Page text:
New EU directive means many more businesses need better security, visibility and control
Imposing stringent new requirements, the revamped Network and Information Security (NIS) Directive will demand that many more EU companies take cybersecurity seriously.
In less than a year, NIS2 (as the new directive is known) will make it a legal requirement for a wide range of organizations to fully secure internal systems and ensure external interfaces aren’t vulnerable to attack and data theft.
It places a big emphasis on risk management, reporting and recovery, with fines for non-compliance set to reach €10 million or 2% of annual global revenues (whichever is higher).
Yet such fines could be the tip of a much greater financial iceberg.
With NIS2 applying to a far broader group of companies than its predecessor, the impact will ripple through supply chains. Cybersecurity will become a priority in procurement processes and could determine which businesses win new contracts.
Unfortunately, most organizations do not have the in-house skills to manage the new directive’s many requirements, particularly as their systems increasingly span multiple cloud environments and large numbers of staff continue to work from home.
NIS2 makes full visibility a must have
Covering any business that has more than 50 employees and an annual turnover that exceeds €10 million, NIS2 will apply to telecoms, food, waste management, digital platforms, public agencies, and delivery services. It will also have a major impact on essential services covered by the original NIS like energy, healthcare, banking, and transport.
As NIS2 is implemented by EU member states, affected businesses will need to ensure all external interfaces are protected, including the applications used to interact with customers and suppliers.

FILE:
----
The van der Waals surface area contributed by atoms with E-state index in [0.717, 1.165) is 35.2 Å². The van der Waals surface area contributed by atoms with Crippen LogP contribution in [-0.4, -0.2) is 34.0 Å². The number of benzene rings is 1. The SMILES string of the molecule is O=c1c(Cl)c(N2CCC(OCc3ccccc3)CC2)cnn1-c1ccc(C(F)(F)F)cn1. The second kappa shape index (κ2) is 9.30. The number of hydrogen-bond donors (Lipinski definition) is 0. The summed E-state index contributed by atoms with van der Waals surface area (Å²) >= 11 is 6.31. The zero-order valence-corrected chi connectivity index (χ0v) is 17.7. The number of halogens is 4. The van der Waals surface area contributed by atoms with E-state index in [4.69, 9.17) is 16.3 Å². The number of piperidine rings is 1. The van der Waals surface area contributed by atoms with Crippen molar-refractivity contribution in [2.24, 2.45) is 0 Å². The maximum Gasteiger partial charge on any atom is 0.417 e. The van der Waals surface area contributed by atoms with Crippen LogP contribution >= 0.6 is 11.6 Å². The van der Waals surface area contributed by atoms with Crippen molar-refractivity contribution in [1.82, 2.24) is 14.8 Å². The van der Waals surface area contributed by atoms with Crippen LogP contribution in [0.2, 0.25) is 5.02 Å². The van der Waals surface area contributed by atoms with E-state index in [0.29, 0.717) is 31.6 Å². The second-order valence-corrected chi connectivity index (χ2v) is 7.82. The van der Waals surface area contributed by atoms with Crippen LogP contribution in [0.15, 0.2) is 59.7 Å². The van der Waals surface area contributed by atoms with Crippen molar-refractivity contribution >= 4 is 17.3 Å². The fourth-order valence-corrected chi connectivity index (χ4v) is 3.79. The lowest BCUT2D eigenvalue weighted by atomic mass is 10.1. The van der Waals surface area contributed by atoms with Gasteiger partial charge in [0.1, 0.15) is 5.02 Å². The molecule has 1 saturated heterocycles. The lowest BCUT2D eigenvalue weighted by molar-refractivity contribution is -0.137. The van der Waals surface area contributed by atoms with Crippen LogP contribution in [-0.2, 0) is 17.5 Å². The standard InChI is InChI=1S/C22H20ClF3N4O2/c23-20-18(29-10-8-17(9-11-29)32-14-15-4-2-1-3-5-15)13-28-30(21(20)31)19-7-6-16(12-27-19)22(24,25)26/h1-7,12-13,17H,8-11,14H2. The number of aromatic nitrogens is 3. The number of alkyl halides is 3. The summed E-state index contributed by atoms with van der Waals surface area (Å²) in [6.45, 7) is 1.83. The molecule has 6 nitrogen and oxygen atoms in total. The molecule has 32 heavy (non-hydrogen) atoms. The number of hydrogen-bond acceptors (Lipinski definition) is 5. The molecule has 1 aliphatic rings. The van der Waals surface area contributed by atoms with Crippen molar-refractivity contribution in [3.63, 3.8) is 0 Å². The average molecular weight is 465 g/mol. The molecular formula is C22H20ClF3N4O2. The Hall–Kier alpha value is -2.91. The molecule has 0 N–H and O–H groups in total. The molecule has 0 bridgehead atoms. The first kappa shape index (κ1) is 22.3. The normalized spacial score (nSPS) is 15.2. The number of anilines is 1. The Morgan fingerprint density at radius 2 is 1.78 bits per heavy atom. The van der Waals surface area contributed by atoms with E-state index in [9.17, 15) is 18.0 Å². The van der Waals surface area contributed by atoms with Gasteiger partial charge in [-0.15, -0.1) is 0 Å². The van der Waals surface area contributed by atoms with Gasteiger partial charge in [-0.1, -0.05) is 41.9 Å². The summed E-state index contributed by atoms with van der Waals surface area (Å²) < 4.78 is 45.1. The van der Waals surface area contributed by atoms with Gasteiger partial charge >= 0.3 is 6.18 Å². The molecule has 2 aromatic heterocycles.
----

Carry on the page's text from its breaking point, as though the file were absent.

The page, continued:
If a breach occurs, they will have to submit an early warning report within 24 hours of becoming aware of an incident, followed by an initial assessment within 72 hours, and a final report within one month.
Consequently, it will be essential for businesses to have full visibility of what is happening in their digital operations and their digital interfaces with customers, partners, and suppliers.
In an ideal world, a regulatory stick shouldn’t really be necessary: most commercial interactions now take place online, so business leaders should already be demanding that kind of visibility.
Nevertheless, many smaller businesses falling under the new directive's scope won’t necessarily have a security operations center and the related reporting tools needed to comply. What’s more, they’re unlikely to have the necessary skills and resources to build and engineer those tools in-house.
Needless to say, the pressure is on to deploy easy-to-implement mechanisms to meet NIS2 obligations. And to do so without adversely affecting their customers’ and partners’ experience.
In particular, they’ll need a centralized console through which they can manage their full application portfolio. Cloud-based application security and application delivery propositions, such as F5 Distributed Cloud Services, can meet that need.
It’s no walk in the park for larger organizations either. One of the biggest challenges presented by the intensified regulatory spotlight on security is the added complexity of both securing and monitoring a digital infrastructure that increasingly spans multiple clouds and in-house data centres.
Today, many run applications and their constituent microservices across several environments. While the front end of an app might be running in a public cloud, the back end could be in an internal data center. At the same time, employees are increasingly logging into systems and apps from many different locations, such as their homes and co-working spaces.
In order to secure this increasingly complex digital landscape in an NIS2-friendly way, many businesses will need a managed service equipped to span multiple different cloud, computing, and networking environments. Again, at F5, we have that expertise.
Although the clock is ticking ever louder, there is still time to act.
EU member states must incorporate the new directive into their national laws by 18 October 2024 , so the race is on for all impacted organizations ensure their security and monitoring capabilities are robust enough to avoid the fines, and, more importantly, the reputational damage associated with compliance failure(s).
Fortunately, the technology they need to thrive in this new regulatory environment is ready to go.
We’ll delve into the detail in a future blog post exploring how F5 is already helping customers comply with NIS2. Stay tuned!